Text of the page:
Lawyers are often asked for free legal advice. It happens at parties, at the grocery store, via email and on online forums. The inquiries come from friends and family, as well as outright strangers, but they are all potential clients. Few attorneys stop to think that each piece of casual legal advice presents a potential conflict of interest for the lawyer or their firm. The risk of informal legal advice is that it generally is not subject to the conflict check procedures applied by many law firms. Yet conflict of interest claims can come from many sources, and not just where the attorney ignored the rules when representing a client during the course of a traditional attorney-client relationship.

Does a Relationship Exist? As part of a law firm’s file opening procedures, there are often steps that must be taken relating to client intake that allow the firm to identify potential conflicts of interest. One part of this procedure may seem simple: identify the new client. In practice, however, the identity of the client is not always straightforward, as not every attorney-client relationship begins with a prospective client who walks in the door and asks an attorney for legal services. Instead, an attorney-client relationship may be implied under the facts and circumstances, or may be created by a pattern of communications from the attorney to others. Advances in technology have further complicated this issue, as communications and requests for legal services can occur in forums on social media or in the comments section of a blog. Regardless of whether the communications are in-person or online, if an inquiry involves requesting or providing legal advice, it can be the basis of an attorney-client relationship—at least for purposes of the attorney-client privilege. In light of the protected nature of confidential information received from either a potential or actual client, a conflict of interest can exist. It is not difficult to imagine how informal requests for advice can lead to big problems. For example, consider a scenario where a friend reaches out to an associate at a law firm to ask how she can get her landlord to return her security deposit. The associate replies with the appropriate citations to the rules regulating security deposits and the related draft language for a legal demand. The friend then forwards the email with the associate’s language to the landlord. As it turns out, the landlord is a client of the associate’s law firm. Needless to say, these types of scenarios can lead to unexpected conflicts or can even impact the business relationship with a firm client. It is possible to mitigate some risk in these situations by including a disclaimer on emails that makes clear that no attorney-client relationship exists in the absence of an executed engagement letter or fee contract. However, while this can provide additional protection against a legal malpractice claim, it may neither provide any relief against a motion to disqualify or a bar grievance based on a conflict of interest nor address the likely client relations issues. Instead, law firms can implement a policy requiring attorneys to identify the potential client before providing any legal advice. It also may mean having some awkward conversations with friends and family that an attorney cannot provide legal advice—even in a conversational way.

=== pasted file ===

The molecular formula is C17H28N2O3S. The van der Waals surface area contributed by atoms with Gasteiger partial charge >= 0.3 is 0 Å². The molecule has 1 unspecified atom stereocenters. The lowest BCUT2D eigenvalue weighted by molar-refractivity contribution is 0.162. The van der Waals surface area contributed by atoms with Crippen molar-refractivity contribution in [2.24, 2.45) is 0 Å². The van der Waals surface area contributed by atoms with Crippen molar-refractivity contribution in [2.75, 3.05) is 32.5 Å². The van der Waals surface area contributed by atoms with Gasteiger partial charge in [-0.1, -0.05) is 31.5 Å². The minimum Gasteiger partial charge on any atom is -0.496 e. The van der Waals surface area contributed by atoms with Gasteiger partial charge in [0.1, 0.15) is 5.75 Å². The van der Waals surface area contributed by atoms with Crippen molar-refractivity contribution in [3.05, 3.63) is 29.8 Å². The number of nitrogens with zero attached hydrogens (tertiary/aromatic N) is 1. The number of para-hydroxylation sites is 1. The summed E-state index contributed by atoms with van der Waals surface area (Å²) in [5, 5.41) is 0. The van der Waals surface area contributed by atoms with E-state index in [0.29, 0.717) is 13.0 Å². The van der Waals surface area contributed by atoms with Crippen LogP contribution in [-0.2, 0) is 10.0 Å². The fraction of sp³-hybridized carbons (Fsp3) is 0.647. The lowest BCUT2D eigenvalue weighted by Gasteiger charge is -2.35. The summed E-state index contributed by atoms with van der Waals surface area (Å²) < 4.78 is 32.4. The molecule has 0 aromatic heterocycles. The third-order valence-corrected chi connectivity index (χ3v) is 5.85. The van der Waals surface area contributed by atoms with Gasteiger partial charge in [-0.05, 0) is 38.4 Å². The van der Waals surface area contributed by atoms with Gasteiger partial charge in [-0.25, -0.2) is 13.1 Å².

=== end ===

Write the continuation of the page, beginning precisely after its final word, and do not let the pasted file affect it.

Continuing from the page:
Who Are the Clients? By identifying the potential clients before providing legal advice, a law firm can also determine whether there is more than one potential client and assess whether there are any multiple representation issues that might be implicated. For example, in a probate action, an attorney may be asked by one person to simultaneously represent the executor, estate, and beneficiary of an estate. An attorney could also be asked to represent both the president of a closely held corporation and the corporation itself. In these situations, it may not be obvious that there is more than one potential client, given that only one person requests legal advice from the attorney. Yet, for purposes of examining conflicts of interest, each separate capacity and each separate entity may be considered as a separate client. Further, if the interests of the individuals and entities differ, then the law firm may need to provide full disclosure and obtain consent to the representation in accordance with the rules.

Are the Conflicts Waivable? Typically, of course, there is no prohibition against a single attorney or law firm representing multiple clients in multiple capacities, and this may be completely proper in many circumstances. However, law firms can get into trouble if they believe that any conflict can be overcome so long as all clients provide their consent. Indeed, there are some conflicts that are not waivable and to which clients cannot consent, even if they are willing to do so. For example, Rule 1.7(b)(3) of the Connecticut Rules of Professional Conduct provides that an attorney cannot represent a client in connection with the assertion of a claim against another client in the same litigation or the same proceeding before any tribunal. Similarly, attorneys typically cannot represent a buyer and seller in the same transaction. In those circumstances, the representation may not be able to proceed, even if all clients consent to the representation.

What Do the Rules Say? The conflict rules may often seem intuitive and easy to apply, but there can be difficult factual scenarios where the proper course of conduct is less than obvious. For that reason, it is helpful to avoid the inadvertent creation of an attorney-client relationship before the law firm is able to ensure compliance with the rules and consider the potential implications of the representation. By utilizing standard intake procedures for both formal and informal legal advice, there is less risk that a conflict will arise from an unexpected source.